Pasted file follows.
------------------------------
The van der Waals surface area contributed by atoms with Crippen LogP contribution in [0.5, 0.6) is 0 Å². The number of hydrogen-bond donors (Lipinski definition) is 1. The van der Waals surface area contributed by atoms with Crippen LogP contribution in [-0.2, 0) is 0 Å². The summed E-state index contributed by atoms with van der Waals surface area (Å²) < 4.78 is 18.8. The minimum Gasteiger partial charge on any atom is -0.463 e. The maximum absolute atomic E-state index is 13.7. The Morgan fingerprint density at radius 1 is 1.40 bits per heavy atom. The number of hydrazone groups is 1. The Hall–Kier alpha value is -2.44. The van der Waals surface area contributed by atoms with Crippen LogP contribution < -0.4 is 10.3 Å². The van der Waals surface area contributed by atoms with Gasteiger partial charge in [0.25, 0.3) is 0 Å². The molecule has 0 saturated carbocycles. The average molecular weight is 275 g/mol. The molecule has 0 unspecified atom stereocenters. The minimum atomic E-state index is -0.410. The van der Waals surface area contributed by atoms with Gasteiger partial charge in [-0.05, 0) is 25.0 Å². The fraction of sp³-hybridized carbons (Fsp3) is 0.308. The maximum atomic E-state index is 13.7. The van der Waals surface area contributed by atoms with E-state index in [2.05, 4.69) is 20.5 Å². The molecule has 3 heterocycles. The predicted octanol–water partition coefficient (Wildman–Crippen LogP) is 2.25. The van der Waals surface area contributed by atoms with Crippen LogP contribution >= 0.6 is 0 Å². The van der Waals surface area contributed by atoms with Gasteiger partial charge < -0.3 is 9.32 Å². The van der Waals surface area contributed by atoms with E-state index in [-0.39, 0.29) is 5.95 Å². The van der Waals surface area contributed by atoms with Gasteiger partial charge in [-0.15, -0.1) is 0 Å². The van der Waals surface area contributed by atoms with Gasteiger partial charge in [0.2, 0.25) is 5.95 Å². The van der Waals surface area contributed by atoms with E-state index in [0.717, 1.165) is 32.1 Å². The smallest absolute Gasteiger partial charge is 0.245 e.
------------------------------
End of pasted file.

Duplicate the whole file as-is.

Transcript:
The van der Waals surface area contributed by atoms with Crippen LogP contribution in [0.5, 0.6) is 0 Å². The number of hydrogen-bond donors (Lipinski definition) is 1. The van der Waals surface area contributed by atoms with Crippen LogP contribution in [-0.2, 0) is 0 Å². The summed E-state index contributed by atoms with van der Waals surface area (Å²) < 4.78 is 18.8. The minimum Gasteiger partial charge on any atom is -0.463 e. The maximum absolute atomic E-state index is 13.7. The Morgan fingerprint density at radius 1 is 1.40 bits per heavy atom. The number of hydrazone groups is 1. The Hall–Kier alpha value is -2.44. The van der Waals surface area contributed by atoms with Crippen LogP contribution < -0.4 is 10.3 Å². The van der Waals surface area contributed by atoms with Gasteiger partial charge in [0.25, 0.3) is 0 Å². The molecule has 0 saturated carbocycles. The average molecular weight is 275 g/mol. The molecule has 0 unspecified atom stereocenters. The minimum atomic E-state index is -0.410. The van der Waals surface area contributed by atoms with Gasteiger partial charge in [-0.05, 0) is 25.0 Å². The fraction of sp³-hybridized carbons (Fsp3) is 0.308. The maximum atomic E-state index is 13.7. The van der Waals surface area contributed by atoms with E-state index in [2.05, 4.69) is 20.5 Å². The molecule has 3 heterocycles. The predicted octanol–water partition coefficient (Wildman–Crippen LogP) is 2.25. The van der Waals surface area contributed by atoms with Crippen LogP contribution >= 0.6 is 0 Å². The van der Waals surface area contributed by atoms with Gasteiger partial charge < -0.3 is 9.32 Å². The van der Waals surface area contributed by atoms with E-state index in [-0.39, 0.29) is 5.95 Å². The van der Waals surface area contributed by atoms with Gasteiger partial charge in [-0.15, -0.1) is 0 Å². The van der Waals surface area contributed by atoms with Gasteiger partial charge in [0.2, 0.25) is 5.95 Å². The van der Waals surface area contributed by atoms with E-state index in [0.717, 1.165) is 32.1 Å². The smallest absolute Gasteiger partial charge is 0.245 e.